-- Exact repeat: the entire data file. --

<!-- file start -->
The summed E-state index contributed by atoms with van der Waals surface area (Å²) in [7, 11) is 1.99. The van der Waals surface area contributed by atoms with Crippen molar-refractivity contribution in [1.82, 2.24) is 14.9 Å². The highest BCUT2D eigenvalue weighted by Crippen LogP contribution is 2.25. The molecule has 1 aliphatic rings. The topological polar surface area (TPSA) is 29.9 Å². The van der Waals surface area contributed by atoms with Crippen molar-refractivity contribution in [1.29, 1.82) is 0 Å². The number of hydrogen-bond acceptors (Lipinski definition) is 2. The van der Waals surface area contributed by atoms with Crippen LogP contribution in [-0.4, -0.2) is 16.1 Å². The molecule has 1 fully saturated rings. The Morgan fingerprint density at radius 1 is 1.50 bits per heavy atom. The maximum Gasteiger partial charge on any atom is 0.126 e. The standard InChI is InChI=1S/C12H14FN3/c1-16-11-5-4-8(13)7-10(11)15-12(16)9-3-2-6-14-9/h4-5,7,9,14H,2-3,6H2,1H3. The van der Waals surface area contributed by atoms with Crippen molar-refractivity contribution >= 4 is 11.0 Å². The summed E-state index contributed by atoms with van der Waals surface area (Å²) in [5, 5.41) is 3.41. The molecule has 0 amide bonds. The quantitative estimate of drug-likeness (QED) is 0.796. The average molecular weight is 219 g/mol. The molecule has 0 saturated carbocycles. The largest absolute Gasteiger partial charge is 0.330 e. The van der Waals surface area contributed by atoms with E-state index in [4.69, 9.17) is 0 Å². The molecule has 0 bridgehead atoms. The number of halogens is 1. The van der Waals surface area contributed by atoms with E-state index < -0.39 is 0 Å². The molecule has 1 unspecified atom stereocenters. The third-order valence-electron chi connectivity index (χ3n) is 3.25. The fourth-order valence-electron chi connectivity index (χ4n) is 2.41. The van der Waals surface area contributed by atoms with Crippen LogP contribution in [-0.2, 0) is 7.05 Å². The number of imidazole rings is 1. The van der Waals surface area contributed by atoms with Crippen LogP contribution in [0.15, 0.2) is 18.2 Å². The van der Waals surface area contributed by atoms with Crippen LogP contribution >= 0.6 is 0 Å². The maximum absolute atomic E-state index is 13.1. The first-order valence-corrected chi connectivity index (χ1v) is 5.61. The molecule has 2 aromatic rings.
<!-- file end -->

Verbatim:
The summed E-state index contributed by atoms with van der Waals surface area (Å²) in [7, 11) is 1.99. The van der Waals surface area contributed by atoms with Crippen molar-refractivity contribution in [1.82, 2.24) is 14.9 Å². The highest BCUT2D eigenvalue weighted by Crippen LogP contribution is 2.25. The molecule has 1 aliphatic rings. The topological polar surface area (TPSA) is 29.9 Å². The van der Waals surface area contributed by atoms with Crippen molar-refractivity contribution in [1.29, 1.82) is 0 Å². The number of hydrogen-bond acceptors (Lipinski definition) is 2. The van der Waals surface area contributed by atoms with Crippen LogP contribution in [-0.4, -0.2) is 16.1 Å². The molecule has 1 fully saturated rings. The Morgan fingerprint density at radius 1 is 1.50 bits per heavy atom. The maximum Gasteiger partial charge on any atom is 0.126 e. The standard InChI is InChI=1S/C12H14FN3/c1-16-11-5-4-8(13)7-10(11)15-12(16)9-3-2-6-14-9/h4-5,7,9,14H,2-3,6H2,1H3. The van der Waals surface area contributed by atoms with Crippen molar-refractivity contribution >= 4 is 11.0 Å². The summed E-state index contributed by atoms with van der Waals surface area (Å²) in [5, 5.41) is 3.41. The molecule has 0 amide bonds. The quantitative estimate of drug-likeness (QED) is 0.796. The average molecular weight is 219 g/mol. The molecule has 0 saturated carbocycles. The largest absolute Gasteiger partial charge is 0.330 e. The van der Waals surface area contributed by atoms with E-state index in [4.69, 9.17) is 0 Å². The molecule has 0 bridgehead atoms. The number of halogens is 1. The van der Waals surface area contributed by atoms with E-state index < -0.39 is 0 Å². The molecule has 1 unspecified atom stereocenters. The third-order valence-electron chi connectivity index (χ3n) is 3.25. The fourth-order valence-electron chi connectivity index (χ4n) is 2.41. The van der Waals surface area contributed by atoms with Crippen LogP contribution in [-0.2, 0) is 7.05 Å². The number of imidazole rings is 1. The van der Waals surface area contributed by atoms with Crippen LogP contribution in [0.15, 0.2) is 18.2 Å². The van der Waals surface area contributed by atoms with Crippen LogP contribution >= 0.6 is 0 Å². The maximum absolute atomic E-state index is 13.1. The first-order valence-corrected chi connectivity index (χ1v) is 5.61. The molecule has 2 aromatic rings.